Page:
After years of disuse, the cottage was refurbished in 1996 for use by the school for administrative and child resource areas. An all-age school it became a primary school in 1944 and now teaches up to 90 pupils aged between five and 11 from the Grazeley village, Beech Hill, Three Mile Cross and Spencers Wood areas. Opened in 1956 the village memorial hall known as Grazeley Village Hall, provides a venue for the local community and societies; the Hall is on Grazeley village green, adjacent to the church. Throughout 2006 it celebrated its golden jubilee with numerous events including a fun run and a summer ball. On the corner of Church Lane and Bloomfieldhatch Lane, the Wheatsheaf was the village pub which maintained its character as a rural pub, without being'standardised' by being part of a pub chain; the Wheatsheaf is being converted to a private house. In 1802, Dr. George Mitford, the flamboyant father of local author Mary Russell Mitford, moved to Grazeley Court Farm for the purpose of "being an English country gentleman with an estate and dignities accruing to the position".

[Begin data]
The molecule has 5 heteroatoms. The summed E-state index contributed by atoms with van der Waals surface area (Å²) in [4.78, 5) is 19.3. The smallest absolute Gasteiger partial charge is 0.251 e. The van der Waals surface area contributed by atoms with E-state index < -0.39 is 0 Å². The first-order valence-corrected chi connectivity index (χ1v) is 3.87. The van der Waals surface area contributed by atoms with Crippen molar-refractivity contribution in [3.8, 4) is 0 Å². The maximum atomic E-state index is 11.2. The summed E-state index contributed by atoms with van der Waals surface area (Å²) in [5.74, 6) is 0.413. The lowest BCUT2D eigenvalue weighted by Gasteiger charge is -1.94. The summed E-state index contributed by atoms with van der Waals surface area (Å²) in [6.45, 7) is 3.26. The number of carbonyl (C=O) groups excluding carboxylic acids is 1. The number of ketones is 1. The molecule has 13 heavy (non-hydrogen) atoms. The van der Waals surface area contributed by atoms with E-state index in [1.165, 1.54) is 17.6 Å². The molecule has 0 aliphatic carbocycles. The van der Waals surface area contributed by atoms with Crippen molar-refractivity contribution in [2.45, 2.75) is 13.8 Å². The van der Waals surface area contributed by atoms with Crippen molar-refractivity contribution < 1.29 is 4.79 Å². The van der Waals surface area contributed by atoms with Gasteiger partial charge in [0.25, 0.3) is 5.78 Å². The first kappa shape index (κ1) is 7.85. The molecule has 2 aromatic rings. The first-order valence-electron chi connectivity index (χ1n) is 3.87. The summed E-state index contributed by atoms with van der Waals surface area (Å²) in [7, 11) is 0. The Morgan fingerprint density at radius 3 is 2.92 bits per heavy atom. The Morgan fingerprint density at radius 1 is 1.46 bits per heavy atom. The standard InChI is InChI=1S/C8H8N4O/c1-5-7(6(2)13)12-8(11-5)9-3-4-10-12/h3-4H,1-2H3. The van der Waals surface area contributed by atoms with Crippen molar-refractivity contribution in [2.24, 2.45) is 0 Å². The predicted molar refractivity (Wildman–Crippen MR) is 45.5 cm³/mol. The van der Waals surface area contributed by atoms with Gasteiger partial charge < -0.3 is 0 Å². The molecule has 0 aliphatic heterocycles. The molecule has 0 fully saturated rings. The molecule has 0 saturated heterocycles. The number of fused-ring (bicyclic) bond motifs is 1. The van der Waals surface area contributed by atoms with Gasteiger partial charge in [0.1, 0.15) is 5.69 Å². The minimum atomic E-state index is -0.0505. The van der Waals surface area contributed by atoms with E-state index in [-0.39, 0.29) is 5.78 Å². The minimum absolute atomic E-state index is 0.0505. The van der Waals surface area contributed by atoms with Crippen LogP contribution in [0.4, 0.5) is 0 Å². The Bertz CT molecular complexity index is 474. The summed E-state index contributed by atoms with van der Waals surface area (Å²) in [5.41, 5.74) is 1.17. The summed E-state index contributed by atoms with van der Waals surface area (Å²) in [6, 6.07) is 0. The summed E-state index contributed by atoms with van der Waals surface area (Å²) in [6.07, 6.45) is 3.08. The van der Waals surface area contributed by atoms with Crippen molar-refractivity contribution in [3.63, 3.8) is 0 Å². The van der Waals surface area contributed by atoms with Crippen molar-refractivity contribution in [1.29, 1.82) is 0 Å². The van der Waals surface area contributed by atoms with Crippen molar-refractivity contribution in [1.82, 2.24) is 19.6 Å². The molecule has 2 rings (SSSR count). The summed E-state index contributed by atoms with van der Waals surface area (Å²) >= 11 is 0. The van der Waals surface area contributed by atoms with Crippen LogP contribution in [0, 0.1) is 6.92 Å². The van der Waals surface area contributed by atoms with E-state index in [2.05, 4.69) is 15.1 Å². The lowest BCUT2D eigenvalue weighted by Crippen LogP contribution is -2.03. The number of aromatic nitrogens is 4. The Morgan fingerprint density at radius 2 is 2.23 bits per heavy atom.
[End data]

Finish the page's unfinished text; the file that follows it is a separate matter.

His flamboyancy, self-importance and addiction to gambling at cards brought him and his family into debt and unhappiness. Grazeley Court served two purposes for the family – the house was used for the extravagant balls and parties and the outhouses and stables used to establish Dr. Mitford's greyhound kennels. During his time here, George renamed the property to Bertram House after an ancestor, Sir Roger Bertram, Baron Mitford, who lived in Northumberland in the 13th century. William Isaac Palmer, a member of the famous local Palmer family of biscuit fame, lived at Grazeley Court between 1879 – 1895. During his residency he purchased a pedigree Dairy Shorthorn bull for use by local farmers when their cows were in season; the village has never had a village post office. In the early 20th century, letters were received via Reading with collection boxes outside the church and outside Grazeley Court farm. Money orders could be sent from the nearest office in Three Mile Cross with the nearest Telegraph Office being Spencers Wood.